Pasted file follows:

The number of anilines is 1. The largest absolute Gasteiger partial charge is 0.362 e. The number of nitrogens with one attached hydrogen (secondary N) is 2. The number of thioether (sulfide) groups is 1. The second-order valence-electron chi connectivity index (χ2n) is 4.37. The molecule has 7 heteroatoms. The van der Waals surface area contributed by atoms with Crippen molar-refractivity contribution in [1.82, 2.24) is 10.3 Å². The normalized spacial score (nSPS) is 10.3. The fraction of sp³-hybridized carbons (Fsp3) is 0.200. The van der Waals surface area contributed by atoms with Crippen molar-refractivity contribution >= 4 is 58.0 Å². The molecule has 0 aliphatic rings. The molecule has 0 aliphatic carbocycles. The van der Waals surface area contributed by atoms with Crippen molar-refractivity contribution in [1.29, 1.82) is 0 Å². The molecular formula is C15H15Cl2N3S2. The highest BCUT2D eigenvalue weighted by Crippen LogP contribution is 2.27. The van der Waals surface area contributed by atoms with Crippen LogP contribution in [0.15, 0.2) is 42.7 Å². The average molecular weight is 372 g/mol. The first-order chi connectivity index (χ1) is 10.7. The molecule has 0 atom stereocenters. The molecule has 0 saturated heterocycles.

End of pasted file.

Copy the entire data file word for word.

The number of anilines is 1. The largest absolute Gasteiger partial charge is 0.362 e. The number of nitrogens with one attached hydrogen (secondary N) is 2. The number of thioether (sulfide) groups is 1. The second-order valence-electron chi connectivity index (χ2n) is 4.37. The molecule has 7 heteroatoms. The van der Waals surface area contributed by atoms with Crippen molar-refractivity contribution in [1.82, 2.24) is 10.3 Å². The normalized spacial score (nSPS) is 10.3. The fraction of sp³-hybridized carbons (Fsp3) is 0.200. The van der Waals surface area contributed by atoms with Crippen molar-refractivity contribution >= 4 is 58.0 Å². The molecule has 0 aliphatic rings. The molecule has 0 aliphatic carbocycles. The van der Waals surface area contributed by atoms with Crippen molar-refractivity contribution in [1.29, 1.82) is 0 Å². The molecular formula is C15H15Cl2N3S2. The highest BCUT2D eigenvalue weighted by Crippen LogP contribution is 2.27. The van der Waals surface area contributed by atoms with Crippen LogP contribution in [0.15, 0.2) is 42.7 Å². The average molecular weight is 372 g/mol. The first-order chi connectivity index (χ1) is 10.7. The molecule has 0 atom stereocenters. The molecule has 0 saturated heterocycles.